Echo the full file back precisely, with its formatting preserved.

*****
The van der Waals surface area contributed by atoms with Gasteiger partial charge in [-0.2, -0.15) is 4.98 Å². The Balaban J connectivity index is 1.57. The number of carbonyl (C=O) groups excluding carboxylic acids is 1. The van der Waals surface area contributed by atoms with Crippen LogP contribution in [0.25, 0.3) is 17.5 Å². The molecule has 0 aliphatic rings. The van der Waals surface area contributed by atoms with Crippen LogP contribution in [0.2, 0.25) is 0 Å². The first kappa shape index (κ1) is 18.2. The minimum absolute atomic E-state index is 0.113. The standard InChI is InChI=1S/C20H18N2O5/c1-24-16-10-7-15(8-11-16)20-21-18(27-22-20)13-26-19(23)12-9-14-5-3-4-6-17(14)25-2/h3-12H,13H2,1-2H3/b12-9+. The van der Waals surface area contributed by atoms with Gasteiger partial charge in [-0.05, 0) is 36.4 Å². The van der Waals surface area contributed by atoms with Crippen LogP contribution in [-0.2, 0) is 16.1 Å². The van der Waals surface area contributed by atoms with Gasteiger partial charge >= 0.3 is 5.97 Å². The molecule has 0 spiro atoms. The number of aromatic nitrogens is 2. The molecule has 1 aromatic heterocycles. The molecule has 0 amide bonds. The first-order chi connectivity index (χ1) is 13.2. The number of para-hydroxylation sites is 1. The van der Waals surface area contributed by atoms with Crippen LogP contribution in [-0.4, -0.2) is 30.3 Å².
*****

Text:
The van der Waals surface area contributed by atoms with Gasteiger partial charge in [-0.2, -0.15) is 4.98 Å². The Balaban J connectivity index is 1.57. The number of carbonyl (C=O) groups excluding carboxylic acids is 1. The van der Waals surface area contributed by atoms with Crippen LogP contribution in [0.25, 0.3) is 17.5 Å². The molecule has 0 aliphatic rings. The van der Waals surface area contributed by atoms with Crippen LogP contribution in [0.2, 0.25) is 0 Å². The first kappa shape index (κ1) is 18.2. The minimum absolute atomic E-state index is 0.113. The standard InChI is InChI=1S/C20H18N2O5/c1-24-16-10-7-15(8-11-16)20-21-18(27-22-20)13-26-19(23)12-9-14-5-3-4-6-17(14)25-2/h3-12H,13H2,1-2H3/b12-9+. The van der Waals surface area contributed by atoms with Gasteiger partial charge in [-0.05, 0) is 36.4 Å². The van der Waals surface area contributed by atoms with Crippen LogP contribution in [-0.2, 0) is 16.1 Å². The van der Waals surface area contributed by atoms with Gasteiger partial charge >= 0.3 is 5.97 Å². The molecule has 0 spiro atoms. The number of aromatic nitrogens is 2. The molecule has 1 aromatic heterocycles. The molecule has 0 amide bonds. The first-order chi connectivity index (χ1) is 13.2. The number of para-hydroxylation sites is 1. The van der Waals surface area contributed by atoms with Crippen LogP contribution in [-0.4, -0.2) is 30.3 Å².